This post is as much prompted by some reactions to the recent UK floodings as similar points made after last summer’s floodings in Germany. I am only considering one kind of argument: There have been higher readings in the past.
Yes, that is likely true.
Let’s only consider readings at the same station. Then I have a problem with comparisons of readings which are in different seasons. It am not sure about the value of comparing a summer flooding with a February flooding. I guess it’s even questionable to compare a November flooding with one in February. Even if we compare only events in February we have to consider their causes. A rainfall related flooding is different from a snow-melt flooding or a flooding with both factors contributing.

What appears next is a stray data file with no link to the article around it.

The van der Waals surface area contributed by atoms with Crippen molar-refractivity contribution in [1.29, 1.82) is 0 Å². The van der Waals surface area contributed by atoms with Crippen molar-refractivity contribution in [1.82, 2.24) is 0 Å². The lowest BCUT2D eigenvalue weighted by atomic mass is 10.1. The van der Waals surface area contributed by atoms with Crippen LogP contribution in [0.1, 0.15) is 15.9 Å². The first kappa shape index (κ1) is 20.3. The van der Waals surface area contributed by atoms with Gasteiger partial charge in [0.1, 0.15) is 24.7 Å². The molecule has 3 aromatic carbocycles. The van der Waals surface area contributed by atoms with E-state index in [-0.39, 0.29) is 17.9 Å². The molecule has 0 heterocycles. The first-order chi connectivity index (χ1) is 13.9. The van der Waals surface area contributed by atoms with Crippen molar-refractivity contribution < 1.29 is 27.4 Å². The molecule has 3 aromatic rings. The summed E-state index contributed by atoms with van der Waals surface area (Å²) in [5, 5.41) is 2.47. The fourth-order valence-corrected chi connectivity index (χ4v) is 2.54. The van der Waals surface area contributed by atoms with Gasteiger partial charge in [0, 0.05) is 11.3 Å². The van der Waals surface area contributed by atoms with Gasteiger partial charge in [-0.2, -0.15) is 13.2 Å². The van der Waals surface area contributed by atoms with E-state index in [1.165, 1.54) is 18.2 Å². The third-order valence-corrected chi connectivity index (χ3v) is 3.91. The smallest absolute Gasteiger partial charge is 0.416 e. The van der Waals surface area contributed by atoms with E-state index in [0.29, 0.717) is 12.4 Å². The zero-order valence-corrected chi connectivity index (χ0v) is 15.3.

So: Yes there have likely been higher water levels in the past. Maybe they have even been similarly caused. But I would only compare cases with similar origins.
OK, let’s add a second point. Claiming that recent precipitation was extreme also tells only part of the story. We expect extremes to occur. More interesting is whether the return periods for certain extremes change. Furthermore, an extreme can be many things. Was the daily, weekly, monthly, annual precipitation extreme? Is the precipitation amount over the last 24 months extreme? Extremes on each of these time-scales may have serious impacts. They may even be dependent. However, it is good to distinguish them similarly to the different definitions of drought. Furthermore, we should consider the occurrence of extremes spatially (compare this twitter-conversation).
End of minor quibble.